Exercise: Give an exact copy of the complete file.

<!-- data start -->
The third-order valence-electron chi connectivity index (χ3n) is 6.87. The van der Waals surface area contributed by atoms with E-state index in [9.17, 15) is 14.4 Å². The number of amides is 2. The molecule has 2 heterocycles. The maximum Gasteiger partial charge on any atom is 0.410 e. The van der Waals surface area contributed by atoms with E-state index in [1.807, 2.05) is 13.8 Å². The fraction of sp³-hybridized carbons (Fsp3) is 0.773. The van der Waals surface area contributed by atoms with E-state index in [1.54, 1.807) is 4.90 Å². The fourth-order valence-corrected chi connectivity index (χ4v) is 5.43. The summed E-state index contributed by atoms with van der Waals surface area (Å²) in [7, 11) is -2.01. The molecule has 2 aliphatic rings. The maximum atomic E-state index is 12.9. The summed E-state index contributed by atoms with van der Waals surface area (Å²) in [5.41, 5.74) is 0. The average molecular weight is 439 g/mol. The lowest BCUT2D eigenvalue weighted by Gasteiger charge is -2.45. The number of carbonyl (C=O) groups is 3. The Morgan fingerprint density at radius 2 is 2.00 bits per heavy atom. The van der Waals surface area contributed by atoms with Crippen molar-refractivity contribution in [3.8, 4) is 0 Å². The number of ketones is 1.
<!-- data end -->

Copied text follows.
The third-order valence-electron chi connectivity index (χ3n) is 6.87. The van der Waals surface area contributed by atoms with E-state index in [9.17, 15) is 14.4 Å². The number of amides is 2. The molecule has 2 heterocycles. The maximum Gasteiger partial charge on any atom is 0.410 e. The van der Waals surface area contributed by atoms with E-state index in [1.807, 2.05) is 13.8 Å². The fraction of sp³-hybridized carbons (Fsp3) is 0.773. The van der Waals surface area contributed by atoms with E-state index in [1.54, 1.807) is 4.90 Å². The fourth-order valence-corrected chi connectivity index (χ4v) is 5.43. The summed E-state index contributed by atoms with van der Waals surface area (Å²) in [7, 11) is -2.01. The molecule has 2 aliphatic rings. The maximum atomic E-state index is 12.9. The summed E-state index contributed by atoms with van der Waals surface area (Å²) in [5.41, 5.74) is 0. The average molecular weight is 439 g/mol. The lowest BCUT2D eigenvalue weighted by Gasteiger charge is -2.45. The number of carbonyl (C=O) groups is 3. The Morgan fingerprint density at radius 2 is 2.00 bits per heavy atom. The van der Waals surface area contributed by atoms with Crippen molar-refractivity contribution in [3.8, 4) is 0 Å². The number of ketones is 1.